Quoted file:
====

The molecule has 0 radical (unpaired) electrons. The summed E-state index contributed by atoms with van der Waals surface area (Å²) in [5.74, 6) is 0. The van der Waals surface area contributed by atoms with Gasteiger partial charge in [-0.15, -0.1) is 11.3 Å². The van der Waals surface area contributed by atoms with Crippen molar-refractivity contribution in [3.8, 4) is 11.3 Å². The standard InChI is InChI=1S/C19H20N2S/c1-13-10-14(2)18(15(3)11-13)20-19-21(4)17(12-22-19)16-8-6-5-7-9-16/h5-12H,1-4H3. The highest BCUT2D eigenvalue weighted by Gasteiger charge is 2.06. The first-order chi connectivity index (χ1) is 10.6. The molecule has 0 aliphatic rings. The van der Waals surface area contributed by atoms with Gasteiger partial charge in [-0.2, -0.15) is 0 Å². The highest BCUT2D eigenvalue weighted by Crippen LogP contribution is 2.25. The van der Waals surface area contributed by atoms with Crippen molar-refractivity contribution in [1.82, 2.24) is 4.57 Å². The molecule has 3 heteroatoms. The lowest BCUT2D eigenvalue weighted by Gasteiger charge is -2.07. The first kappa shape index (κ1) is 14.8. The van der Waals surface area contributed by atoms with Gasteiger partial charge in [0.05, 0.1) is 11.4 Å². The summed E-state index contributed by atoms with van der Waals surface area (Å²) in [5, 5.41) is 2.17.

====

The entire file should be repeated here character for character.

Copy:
The molecule has 0 radical (unpaired) electrons. The summed E-state index contributed by atoms with van der Waals surface area (Å²) in [5.74, 6) is 0. The van der Waals surface area contributed by atoms with Gasteiger partial charge in [-0.15, -0.1) is 11.3 Å². The van der Waals surface area contributed by atoms with Crippen molar-refractivity contribution in [3.8, 4) is 11.3 Å². The standard InChI is InChI=1S/C19H20N2S/c1-13-10-14(2)18(15(3)11-13)20-19-21(4)17(12-22-19)16-8-6-5-7-9-16/h5-12H,1-4H3. The highest BCUT2D eigenvalue weighted by Gasteiger charge is 2.06. The first-order chi connectivity index (χ1) is 10.6. The molecule has 0 aliphatic rings. The van der Waals surface area contributed by atoms with Gasteiger partial charge in [-0.2, -0.15) is 0 Å². The highest BCUT2D eigenvalue weighted by Crippen LogP contribution is 2.25. The van der Waals surface area contributed by atoms with Crippen molar-refractivity contribution in [1.82, 2.24) is 4.57 Å². The molecule has 3 heteroatoms. The lowest BCUT2D eigenvalue weighted by Gasteiger charge is -2.07. The first kappa shape index (κ1) is 14.8. The van der Waals surface area contributed by atoms with Gasteiger partial charge in [0.05, 0.1) is 11.4 Å². The summed E-state index contributed by atoms with van der Waals surface area (Å²) in [5, 5.41) is 2.17.